Conspecific cues and breeding habitat selection in an endangered woodland warbler
Authors: S. L. Farrell, M. L. Morrison, A. J. Campomizzi, R. N. Wilkins
Pairing and reproductive success of males was not correlated with canopy cover, as commonly thought. Pairing success and fledging success increased with increasing territory density suggesting that conspecific density may be more important for habitat selection decisions than the canopy cover conditions typically thought to be most important. These results suggest the range of habitat within which birds can perform successfully may be greater than is typically observed.
Our results suggest the territory selection process may not be substantially influenced by competition in some systems. Settlement in response to conspecific cues produced aggregations within larger areas of similar vegetative characteristics. Understanding what cues drive habitat selection decisions and whether these cues are correlated with habitat quality is critical for conserving fitness-enhancing habitats, avoiding creation of ecological traps, generating accurate predictions of species distributions and understanding how occupancy relates to habitat suitability.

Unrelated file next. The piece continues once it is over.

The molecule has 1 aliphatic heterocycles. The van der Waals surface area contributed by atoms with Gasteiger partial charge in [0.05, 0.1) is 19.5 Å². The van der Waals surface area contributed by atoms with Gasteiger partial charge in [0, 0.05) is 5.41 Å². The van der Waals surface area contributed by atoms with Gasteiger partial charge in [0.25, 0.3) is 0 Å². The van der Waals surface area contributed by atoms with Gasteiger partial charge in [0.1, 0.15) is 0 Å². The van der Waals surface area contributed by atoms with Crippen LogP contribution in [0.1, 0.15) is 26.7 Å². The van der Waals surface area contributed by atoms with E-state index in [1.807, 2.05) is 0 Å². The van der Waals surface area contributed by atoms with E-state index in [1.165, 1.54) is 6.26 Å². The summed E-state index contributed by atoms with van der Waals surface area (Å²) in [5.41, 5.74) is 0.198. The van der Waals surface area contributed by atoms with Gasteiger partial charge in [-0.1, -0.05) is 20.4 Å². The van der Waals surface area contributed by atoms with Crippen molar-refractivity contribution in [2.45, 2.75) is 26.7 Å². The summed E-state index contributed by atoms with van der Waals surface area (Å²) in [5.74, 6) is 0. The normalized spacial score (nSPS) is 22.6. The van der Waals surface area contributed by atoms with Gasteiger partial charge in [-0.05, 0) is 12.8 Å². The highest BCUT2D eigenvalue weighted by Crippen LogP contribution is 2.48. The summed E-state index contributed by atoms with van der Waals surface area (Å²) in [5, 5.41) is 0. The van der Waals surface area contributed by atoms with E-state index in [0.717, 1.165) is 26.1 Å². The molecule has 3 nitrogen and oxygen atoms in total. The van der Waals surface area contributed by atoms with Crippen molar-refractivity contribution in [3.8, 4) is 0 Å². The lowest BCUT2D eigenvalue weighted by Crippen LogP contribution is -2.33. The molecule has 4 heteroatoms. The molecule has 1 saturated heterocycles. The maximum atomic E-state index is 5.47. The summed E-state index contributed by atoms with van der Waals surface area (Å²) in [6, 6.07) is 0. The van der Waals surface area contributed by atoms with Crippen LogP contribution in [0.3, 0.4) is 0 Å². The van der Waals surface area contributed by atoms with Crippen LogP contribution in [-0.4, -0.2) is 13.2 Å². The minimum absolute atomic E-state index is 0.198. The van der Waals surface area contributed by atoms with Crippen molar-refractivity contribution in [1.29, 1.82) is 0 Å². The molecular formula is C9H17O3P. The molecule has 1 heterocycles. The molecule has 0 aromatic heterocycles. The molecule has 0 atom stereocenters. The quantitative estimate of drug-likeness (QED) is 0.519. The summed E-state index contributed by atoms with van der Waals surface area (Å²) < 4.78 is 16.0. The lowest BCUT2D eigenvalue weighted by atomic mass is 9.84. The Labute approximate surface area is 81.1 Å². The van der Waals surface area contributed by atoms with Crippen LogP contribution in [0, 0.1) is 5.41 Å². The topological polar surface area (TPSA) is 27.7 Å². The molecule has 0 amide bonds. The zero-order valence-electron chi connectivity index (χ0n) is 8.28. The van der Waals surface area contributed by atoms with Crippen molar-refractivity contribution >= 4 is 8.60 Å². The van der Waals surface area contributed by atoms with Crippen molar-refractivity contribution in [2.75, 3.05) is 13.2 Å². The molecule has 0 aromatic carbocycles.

Farrell, S. L., Morrison, M. L., Campomizzi, A. J. and Wilkins, R. N. (2012), Conspecific cues and breeding habitat selection in an endangered woodland warbler. Journal of Animal Ecology, 81: 1056–1064. doi: 10.1111/j.1365-2656.2012.01995.x